What single advance allowed humans to reach the top of the evolutionary ladder? Our ability to harness fire? Build tools? Language? For sure, but some experts say the real answer might be a specific and much maligned use of language: gossip.

I just started to read a fascinating book by Dr. Yuval Noah Harari called Sapiens: A Brief History of Humankind. Some 100,000 years ago at least six human species inhabited the Earth. Now there’s just us Homo sapiens.

Dr. Harari explores a range of reasons why we alone thrived. He notes that every animal has some kind of language. Monkeys have a call that essentially means “Careful, lion!” Humans can communicate with far greater complexity, i.e. exactly when and where the lions congregate, how to avoid them and where to find safety.

Our unique language developed as a way to share information about the world. “The most important information that needed to be conveyed was about humans, not about lions,” Dr. Harari writes. “Our language evolved as a way of gossiping.”

Thriving on rumours

Homo sapiens is a social animal. Our survival, and certainly the creation of larger communities, depends on social cooperation. Ancient bands needed to know who liked who, who hated who, who was honest, who was selfish, etc.

“The new linguistic skills that modern Sapiens acquired about 70 millennia ago enabled them to gossip for hours on end,” says Dr. Harari. “Reliable information about who could be trusted meant that small bands could expand into larger bands, and Sapiens could develop tighter and more sophisticated types of cooperation.”

He says that “rumour mongers are the original fourth estate, journalists who inform society about and thus protect it from cheats and freeloaders.”

Anyone who works in communications is, at times, in the gossip business. In a good way. Gossip can build relationships. It spreads positive not just negative information. It is the spine of our social networks.

The word gossip comes from the Old English godsibb, referring to godparents. These were one’s very close friends or relatives. Godsibb was not a pejorative term. These where the people we would have confided in and trusted the most.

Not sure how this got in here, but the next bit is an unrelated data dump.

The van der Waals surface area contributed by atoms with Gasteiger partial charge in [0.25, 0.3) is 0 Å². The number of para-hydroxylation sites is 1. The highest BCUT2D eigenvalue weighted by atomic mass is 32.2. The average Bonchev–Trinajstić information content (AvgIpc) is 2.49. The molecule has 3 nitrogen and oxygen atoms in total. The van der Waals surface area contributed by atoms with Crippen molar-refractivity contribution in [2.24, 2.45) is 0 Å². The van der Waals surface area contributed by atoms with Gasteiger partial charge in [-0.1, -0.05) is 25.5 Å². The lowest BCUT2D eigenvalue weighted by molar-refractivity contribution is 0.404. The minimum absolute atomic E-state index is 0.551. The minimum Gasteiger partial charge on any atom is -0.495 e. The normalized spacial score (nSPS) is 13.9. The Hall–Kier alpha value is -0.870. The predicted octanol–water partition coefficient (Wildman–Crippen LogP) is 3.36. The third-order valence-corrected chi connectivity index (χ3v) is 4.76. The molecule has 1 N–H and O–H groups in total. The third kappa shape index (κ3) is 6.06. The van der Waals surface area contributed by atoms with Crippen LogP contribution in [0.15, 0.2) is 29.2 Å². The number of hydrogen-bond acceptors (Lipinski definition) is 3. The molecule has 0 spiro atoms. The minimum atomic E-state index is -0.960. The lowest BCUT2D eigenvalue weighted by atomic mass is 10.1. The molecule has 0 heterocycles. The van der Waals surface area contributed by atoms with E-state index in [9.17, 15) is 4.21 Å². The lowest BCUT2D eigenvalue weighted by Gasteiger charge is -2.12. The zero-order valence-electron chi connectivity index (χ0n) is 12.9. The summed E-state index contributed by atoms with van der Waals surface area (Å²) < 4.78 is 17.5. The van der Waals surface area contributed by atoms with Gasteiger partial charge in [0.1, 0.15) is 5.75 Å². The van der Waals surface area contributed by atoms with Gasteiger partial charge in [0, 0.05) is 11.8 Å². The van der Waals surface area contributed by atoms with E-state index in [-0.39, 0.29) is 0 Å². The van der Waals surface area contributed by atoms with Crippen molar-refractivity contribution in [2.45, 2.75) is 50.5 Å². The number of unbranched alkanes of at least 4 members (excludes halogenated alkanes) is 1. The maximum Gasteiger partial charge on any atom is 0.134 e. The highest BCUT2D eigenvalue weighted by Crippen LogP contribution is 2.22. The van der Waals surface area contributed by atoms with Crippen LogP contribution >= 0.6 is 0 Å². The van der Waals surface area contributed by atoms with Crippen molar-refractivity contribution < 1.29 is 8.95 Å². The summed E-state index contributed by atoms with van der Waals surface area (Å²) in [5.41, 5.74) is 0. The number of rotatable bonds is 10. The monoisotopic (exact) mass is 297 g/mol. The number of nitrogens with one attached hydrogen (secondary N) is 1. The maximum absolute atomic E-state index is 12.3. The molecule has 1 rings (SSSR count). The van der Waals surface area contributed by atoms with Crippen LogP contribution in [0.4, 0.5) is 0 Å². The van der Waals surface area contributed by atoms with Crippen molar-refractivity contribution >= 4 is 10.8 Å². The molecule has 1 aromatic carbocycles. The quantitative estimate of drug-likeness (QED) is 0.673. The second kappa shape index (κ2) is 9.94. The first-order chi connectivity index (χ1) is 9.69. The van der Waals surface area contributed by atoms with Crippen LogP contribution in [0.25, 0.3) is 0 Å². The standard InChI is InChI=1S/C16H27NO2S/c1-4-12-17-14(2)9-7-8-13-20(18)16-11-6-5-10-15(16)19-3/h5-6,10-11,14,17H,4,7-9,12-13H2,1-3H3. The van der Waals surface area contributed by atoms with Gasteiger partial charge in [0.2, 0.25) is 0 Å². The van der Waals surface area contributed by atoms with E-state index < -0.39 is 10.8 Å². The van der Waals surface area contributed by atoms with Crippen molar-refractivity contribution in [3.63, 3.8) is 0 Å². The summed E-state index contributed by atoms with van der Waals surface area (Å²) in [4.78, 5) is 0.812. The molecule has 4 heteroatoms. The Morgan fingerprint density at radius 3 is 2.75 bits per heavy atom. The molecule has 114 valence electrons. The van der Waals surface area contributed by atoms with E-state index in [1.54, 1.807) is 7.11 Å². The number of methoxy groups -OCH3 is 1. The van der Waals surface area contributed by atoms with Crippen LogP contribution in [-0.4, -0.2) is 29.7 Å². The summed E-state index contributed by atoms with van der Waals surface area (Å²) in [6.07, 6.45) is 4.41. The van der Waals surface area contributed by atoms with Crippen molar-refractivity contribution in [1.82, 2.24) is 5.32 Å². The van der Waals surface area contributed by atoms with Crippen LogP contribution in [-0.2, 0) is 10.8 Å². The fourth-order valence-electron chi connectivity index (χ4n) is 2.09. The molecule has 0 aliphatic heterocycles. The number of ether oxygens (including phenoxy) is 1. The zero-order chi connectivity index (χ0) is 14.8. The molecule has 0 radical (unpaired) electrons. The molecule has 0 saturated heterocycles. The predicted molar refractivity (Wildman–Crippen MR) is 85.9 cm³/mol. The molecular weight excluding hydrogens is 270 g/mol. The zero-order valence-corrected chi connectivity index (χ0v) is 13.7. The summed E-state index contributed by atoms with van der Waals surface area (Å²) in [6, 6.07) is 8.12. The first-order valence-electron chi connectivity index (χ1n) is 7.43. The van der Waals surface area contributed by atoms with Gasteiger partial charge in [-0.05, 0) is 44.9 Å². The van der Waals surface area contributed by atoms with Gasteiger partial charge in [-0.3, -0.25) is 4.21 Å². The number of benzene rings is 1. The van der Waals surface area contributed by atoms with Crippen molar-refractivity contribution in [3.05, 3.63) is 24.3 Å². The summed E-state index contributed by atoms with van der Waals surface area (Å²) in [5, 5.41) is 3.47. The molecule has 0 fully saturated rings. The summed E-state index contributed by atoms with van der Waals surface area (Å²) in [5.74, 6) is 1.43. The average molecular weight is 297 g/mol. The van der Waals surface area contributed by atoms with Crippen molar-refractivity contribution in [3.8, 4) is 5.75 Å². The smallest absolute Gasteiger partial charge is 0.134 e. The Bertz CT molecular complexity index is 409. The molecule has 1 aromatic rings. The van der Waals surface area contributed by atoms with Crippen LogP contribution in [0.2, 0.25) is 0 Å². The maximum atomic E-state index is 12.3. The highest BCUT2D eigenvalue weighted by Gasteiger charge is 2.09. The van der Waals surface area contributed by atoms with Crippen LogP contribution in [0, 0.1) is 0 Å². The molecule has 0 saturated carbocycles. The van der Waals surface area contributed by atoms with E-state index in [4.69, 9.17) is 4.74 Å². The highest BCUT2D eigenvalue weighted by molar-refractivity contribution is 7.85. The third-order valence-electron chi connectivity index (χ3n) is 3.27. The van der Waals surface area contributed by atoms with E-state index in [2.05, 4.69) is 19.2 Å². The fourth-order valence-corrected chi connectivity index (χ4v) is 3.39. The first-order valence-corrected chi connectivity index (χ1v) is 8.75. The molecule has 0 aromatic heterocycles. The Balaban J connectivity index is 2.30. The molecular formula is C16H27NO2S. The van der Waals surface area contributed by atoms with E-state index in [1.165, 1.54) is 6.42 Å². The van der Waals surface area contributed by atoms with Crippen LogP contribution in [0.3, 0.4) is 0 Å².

Modern-day research only confirms gossip’s practicality, even its health benefits. A few years ago The Atlantic ran a piece that referenced studies by Matthew Feinberg, an Assistant Professor of Organizational Behaviour at the Rotman School of Management, the University of Toronto. He and his colleagues had subjects participate in trust-based investment games.

As the article describes, “When someone did something selfish in a game, people were motivated to rat them out to other participants, even at personal cost to themselves. The unfairness of it got them riled up – they felt annoyed and frustrated, and had elevated heart rates. But when they were allowed to gossip, by passing a note saying the cheater wasn’t to be trusted, they calmed down, suggesting that gossiping can be physiologically relieving.”

Of course much gossip can be destructive, shared for malicious reasons with no redeeming social value. The constructive reasons for gossip, on the other hand, are in our DNA.

Robin Dunbar, a professor of evolutionary psychology at Oxford University, says gossip is the stories we tell that support community cohesion. Homo sapiens simply wouldn’t have endured without it. “Gossip,” says Professor Dunbar, “is what makes us human.”

Stuart Foxman is a Toronto-based freelance writer, who helps clients’ products, services, ideas and organizations to come alive. Follow me on Twitter @StuartFoxman, connect with me here on LinkedIn, or check me out at foxmancommunications.com. I would love to hear from you. More articles like this coming, with original posts every week about communications, writing, branding, creativity, media, marketing, persuasion, messages, etc., etc.

May 24, 2017

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